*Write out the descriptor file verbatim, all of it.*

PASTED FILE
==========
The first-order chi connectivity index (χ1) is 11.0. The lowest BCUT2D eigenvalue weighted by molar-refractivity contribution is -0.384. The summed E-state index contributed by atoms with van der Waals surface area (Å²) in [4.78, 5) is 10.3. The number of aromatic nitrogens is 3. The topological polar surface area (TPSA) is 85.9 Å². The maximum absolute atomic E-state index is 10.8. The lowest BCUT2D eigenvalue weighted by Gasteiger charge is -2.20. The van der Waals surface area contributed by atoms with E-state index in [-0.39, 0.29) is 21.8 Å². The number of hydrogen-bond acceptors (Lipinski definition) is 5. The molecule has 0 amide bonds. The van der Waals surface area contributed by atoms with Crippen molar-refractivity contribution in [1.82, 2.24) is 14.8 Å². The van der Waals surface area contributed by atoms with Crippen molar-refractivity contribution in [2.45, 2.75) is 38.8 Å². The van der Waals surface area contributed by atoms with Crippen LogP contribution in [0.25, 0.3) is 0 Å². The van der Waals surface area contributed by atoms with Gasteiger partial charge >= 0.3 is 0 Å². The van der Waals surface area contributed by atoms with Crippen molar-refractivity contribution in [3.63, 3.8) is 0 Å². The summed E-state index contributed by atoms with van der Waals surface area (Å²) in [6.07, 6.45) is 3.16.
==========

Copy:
The first-order chi connectivity index (χ1) is 11.0. The lowest BCUT2D eigenvalue weighted by molar-refractivity contribution is -0.384. The summed E-state index contributed by atoms with van der Waals surface area (Å²) in [4.78, 5) is 10.3. The number of aromatic nitrogens is 3. The topological polar surface area (TPSA) is 85.9 Å². The maximum absolute atomic E-state index is 10.8. The lowest BCUT2D eigenvalue weighted by Gasteiger charge is -2.20. The van der Waals surface area contributed by atoms with E-state index in [-0.39, 0.29) is 21.8 Å². The number of hydrogen-bond acceptors (Lipinski definition) is 5. The molecule has 0 amide bonds. The van der Waals surface area contributed by atoms with Crippen molar-refractivity contribution in [1.82, 2.24) is 14.8 Å². The van der Waals surface area contributed by atoms with Crippen molar-refractivity contribution in [2.45, 2.75) is 38.8 Å². The van der Waals surface area contributed by atoms with Crippen LogP contribution in [0.25, 0.3) is 0 Å². The van der Waals surface area contributed by atoms with Gasteiger partial charge >= 0.3 is 0 Å². The van der Waals surface area contributed by atoms with Crippen molar-refractivity contribution in [3.63, 3.8) is 0 Å². The summed E-state index contributed by atoms with van der Waals surface area (Å²) in [6.07, 6.45) is 3.16.